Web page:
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Hoffmann, R. A wiki for the life sciences where authorship matters. Nature Genetics (2008)

Overproduction of human Myt1 kinase induces a G2 cell cycle delay by interfering with the intracellular trafficking of Cdc2-cyclin B1 complexes.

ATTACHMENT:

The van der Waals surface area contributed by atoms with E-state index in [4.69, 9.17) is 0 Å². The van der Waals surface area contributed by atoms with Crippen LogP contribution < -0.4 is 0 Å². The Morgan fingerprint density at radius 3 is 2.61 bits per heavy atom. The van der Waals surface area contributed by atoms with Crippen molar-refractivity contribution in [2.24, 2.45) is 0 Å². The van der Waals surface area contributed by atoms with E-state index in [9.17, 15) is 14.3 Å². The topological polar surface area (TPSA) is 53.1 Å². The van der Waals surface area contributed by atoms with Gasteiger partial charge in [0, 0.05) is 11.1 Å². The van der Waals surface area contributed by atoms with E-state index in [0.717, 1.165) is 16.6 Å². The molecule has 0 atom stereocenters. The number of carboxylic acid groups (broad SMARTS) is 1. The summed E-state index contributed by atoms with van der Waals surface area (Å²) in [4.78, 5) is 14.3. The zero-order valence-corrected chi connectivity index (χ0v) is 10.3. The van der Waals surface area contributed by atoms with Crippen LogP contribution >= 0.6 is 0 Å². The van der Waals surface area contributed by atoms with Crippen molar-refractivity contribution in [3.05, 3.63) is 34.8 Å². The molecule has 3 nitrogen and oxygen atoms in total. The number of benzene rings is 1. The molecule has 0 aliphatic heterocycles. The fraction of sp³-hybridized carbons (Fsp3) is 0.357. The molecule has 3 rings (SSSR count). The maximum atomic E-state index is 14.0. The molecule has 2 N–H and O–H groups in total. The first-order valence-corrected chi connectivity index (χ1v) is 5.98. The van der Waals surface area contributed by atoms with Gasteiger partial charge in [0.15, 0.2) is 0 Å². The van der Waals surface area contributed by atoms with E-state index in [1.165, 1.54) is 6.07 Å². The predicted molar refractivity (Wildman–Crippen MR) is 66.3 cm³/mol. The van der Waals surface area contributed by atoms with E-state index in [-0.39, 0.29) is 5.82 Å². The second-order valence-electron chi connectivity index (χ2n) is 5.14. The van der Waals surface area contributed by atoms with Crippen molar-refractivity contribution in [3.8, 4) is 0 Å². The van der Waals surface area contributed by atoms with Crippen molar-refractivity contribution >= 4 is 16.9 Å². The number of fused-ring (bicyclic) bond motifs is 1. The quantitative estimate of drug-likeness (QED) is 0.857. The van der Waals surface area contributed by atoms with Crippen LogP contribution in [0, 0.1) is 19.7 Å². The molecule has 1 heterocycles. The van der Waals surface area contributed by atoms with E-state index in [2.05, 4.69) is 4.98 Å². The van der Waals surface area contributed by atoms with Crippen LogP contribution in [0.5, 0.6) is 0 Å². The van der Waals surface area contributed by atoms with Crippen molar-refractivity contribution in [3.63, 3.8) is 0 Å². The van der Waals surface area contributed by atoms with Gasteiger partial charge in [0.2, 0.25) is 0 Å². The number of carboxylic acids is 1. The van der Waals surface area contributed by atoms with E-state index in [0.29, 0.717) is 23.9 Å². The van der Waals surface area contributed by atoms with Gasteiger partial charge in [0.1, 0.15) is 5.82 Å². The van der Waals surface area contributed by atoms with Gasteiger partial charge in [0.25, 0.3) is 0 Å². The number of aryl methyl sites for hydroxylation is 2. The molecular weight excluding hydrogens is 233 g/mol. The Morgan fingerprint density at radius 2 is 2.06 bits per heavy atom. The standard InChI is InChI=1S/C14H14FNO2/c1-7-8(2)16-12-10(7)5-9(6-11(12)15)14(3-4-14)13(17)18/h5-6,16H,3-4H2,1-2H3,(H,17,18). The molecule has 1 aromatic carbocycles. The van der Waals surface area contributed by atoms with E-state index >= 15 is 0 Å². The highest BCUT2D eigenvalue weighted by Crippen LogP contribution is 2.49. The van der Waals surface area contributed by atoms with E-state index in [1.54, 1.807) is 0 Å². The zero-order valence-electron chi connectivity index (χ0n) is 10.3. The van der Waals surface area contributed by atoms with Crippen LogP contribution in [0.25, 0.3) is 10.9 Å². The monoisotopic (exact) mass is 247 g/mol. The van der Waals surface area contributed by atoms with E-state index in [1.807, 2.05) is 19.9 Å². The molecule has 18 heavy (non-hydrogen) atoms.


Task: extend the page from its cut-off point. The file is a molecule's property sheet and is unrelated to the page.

The Myt1 protein kinase functions to negatively regulate Cdc2-cyclin B complexes by phosphorylating Cdc2 on threonine 14 and tyrosine 15. Throughout interphase, human Myt1 localizes to the endoplasmic reticulum and Golgi complex, whereas Cdc2-cyclin B1 complexes shuttle between the nucleus and the cytoplasm. Here we report that overproduction of either kinase-active or kinase-inactive forms of Myt1 blocked the nuclear-cytoplasmic shuttling of cyclin B1 and caused cells to delay in the G2 phase of the cell cycle. The COOH-terminal 63 amino acids of Myt1 were identified as a Cdc2-cyclin B1 interaction domain. Myt1 mutants lacking this domain no longer bound cyclin B1 and did not efficiently phosphorylate Cdc2-cyclin B1 complexes in vitro. In addition, cells overproducing mutant forms of Myt1 lacking the interaction domain exhibited normal trafficking of cyclin B1 and unperturbed cell cycle progression. These results suggest that the docking of Cdc2-cyclin B1 complexes to the COOH terminus of Myt1 facilitates the phosphorylation of Cdc2 by Myt1 and that overproduction of Myt1 perturbs cell cycle progression by sequestering Cdc2-cyclin B1 complexes in the cytoplasm.[1]


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